- Open the Safari browser and then click on Safari on the navigation bar
- Select Preferences and head to the Privacy tab
- Press Manage Website Data and delete any cookies you want. To erase all of them, select Remove All.
- You can block all cookies on the same tab
How to protect yourself from supercookies
Supercookies are a threat and may even be seen as the next generation of internet tracking. These store your information and regenerate the usual cookies you’ve deleted from your device. It wouldn’t be such a problem if they weren’t used maliciously by third parties without user consent.
For example, Verizon was fined $1.35 million in 2016 for tracking customers by utilizing supercookies. It was done with Verizon’s UIDH (Unique Identifier Header) tracking, and the customers who knew about it could opt out. However, there were incidents where the company used cookies to exploit customer data for marketing purposes.
Supercookies aren’t stored on the computer since they’re injected between the device and the connecting server. Even ad-blocking software cannot block it as it occurs after the user’s requests leave a device. However, you can prevent supercookies from tracking you by encrypting your connections by routing internet traffic via Virtual Private Networks (VPNs).
Top 3 VPN browser extensions against cookies
Besides apps that secure your internet connection, reliable VPN providers also offer browser extensions that encrypt everything happening on these applications. Because of this, various web cookies can’t track you, thus, they can’t be used against you by third parties. Cookies won’t be a problem with VPN add-ons from these services:
- NordVPN. You can get the add-on on Edge, Firefox, Brave, Opera, Chrome, and Chrome-based browsers. It comes with the complete server list, Threat Protection Lite for blocking ads and malicious websites, and the auto-connect feature. Furthermore, it protects against WebRTC leaks and includes split tunneling.
- Surfshark VPN. Subscribers can download the VPN extension on Opera, Brave, Firefox, Edge, Chrome, and Chrome-based browsers. You get CleanWeb for battling ads and malware, WebRTC leak protection, Bypasser (split tunneling), and a cookie popup blocker. Users can also utilize specialized servers – Static IP for keeping the same VPN IP address and MultiHop for double the encryption.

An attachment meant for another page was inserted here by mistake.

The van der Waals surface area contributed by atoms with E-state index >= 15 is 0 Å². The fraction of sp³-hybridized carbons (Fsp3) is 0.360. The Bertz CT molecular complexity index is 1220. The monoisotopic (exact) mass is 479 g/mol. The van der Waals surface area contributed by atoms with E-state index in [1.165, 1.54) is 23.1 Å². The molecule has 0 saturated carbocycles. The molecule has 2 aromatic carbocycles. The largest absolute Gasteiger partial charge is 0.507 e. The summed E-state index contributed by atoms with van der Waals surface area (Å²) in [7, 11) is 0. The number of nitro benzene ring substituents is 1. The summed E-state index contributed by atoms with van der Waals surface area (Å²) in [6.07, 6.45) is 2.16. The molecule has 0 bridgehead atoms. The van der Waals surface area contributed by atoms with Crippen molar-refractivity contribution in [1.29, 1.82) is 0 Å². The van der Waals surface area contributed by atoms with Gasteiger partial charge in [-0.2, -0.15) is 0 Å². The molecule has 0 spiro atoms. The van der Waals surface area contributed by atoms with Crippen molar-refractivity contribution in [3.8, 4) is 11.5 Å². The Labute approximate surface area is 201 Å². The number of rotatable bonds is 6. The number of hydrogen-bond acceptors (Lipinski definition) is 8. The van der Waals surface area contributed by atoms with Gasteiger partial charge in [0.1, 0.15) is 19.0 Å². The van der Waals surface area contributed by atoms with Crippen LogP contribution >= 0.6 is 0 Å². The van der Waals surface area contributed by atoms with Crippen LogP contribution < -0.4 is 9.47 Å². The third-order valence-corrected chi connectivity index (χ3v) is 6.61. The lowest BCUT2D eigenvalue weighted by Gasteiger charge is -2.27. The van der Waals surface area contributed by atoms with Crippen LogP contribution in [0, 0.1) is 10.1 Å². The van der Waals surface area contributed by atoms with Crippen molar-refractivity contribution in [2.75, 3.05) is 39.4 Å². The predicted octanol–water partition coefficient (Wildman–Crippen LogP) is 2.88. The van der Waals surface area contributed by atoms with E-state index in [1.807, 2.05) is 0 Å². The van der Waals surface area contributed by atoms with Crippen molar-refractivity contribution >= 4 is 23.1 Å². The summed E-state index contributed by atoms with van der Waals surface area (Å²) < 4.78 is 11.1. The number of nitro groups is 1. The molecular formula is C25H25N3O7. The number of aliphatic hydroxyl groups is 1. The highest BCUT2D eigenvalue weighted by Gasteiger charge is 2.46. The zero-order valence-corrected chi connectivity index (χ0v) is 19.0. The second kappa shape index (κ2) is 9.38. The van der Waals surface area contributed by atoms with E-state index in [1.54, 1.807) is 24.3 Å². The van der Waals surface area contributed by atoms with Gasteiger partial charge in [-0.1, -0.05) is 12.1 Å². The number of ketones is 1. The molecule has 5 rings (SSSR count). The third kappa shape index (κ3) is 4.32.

- ExpressVPN. The VPN add-on is available on Firefox, Edge, Brave, Opera, Safari, Chrome, and Chrome-based browsers. Users can control it from the native Windows app, and the extension comes with 3 main features. They’re HTML5 geolocation spoofing, WebRTC blocking to avoid leaks, and HTTPS Everywhere for secure website access.
They also work great for changing your IP address if you want to make it look like you’re exploring the web from another region. Just keep in mind that they only work on the browser level. Sure, it’s enough to stop cookies, but if you want to fully shield yourself from online surveillance, we recommend running full-fledged apps from trustworthy VPNs in tandem.
Web cookies are like a double-edged sword. They aren’t inherently harmful since cookies help speed up browsing by remembering your internet history, login info, and such. On the other hand, due to their nature, these can be used to invade your privacy.
Supercookies and zombie cookies present a significant threat to the security of your devices. Understanding cookies can help you protect yourself from the dangerous ones.
What is a cookie on the internet?
An internet cookie is a block of data stored on your device. Consisting or random strings of numbers and letters, they contain information about your visits to websites. We’re talking about such data as settings, usernames, viewed pages, time spent on sites, etc.
Should I accept internet cookies?
Depends on the cookie. First-party cookies are usually necessary for the site to function properly, so they’re safe. Other types of web cookies, such as tracking or third-party ones, can be used to monitor you, so it’s best to avoid them.
Can cookies track you?
Yes, all cookies can track you. First-party cookies only log what you’re doing on the website to ensure everything works as intended. Third-party cookies can track you across multiple websites and create unique profiles used to send targeted ads.
Can cookies be blocked or deleted?
Yes, you can block cookies and delete them by clearing the web cache they’re stored in. The best way to prevent cookies from tracking you is by encrypting your browsing efforts with secure VPN add-ons.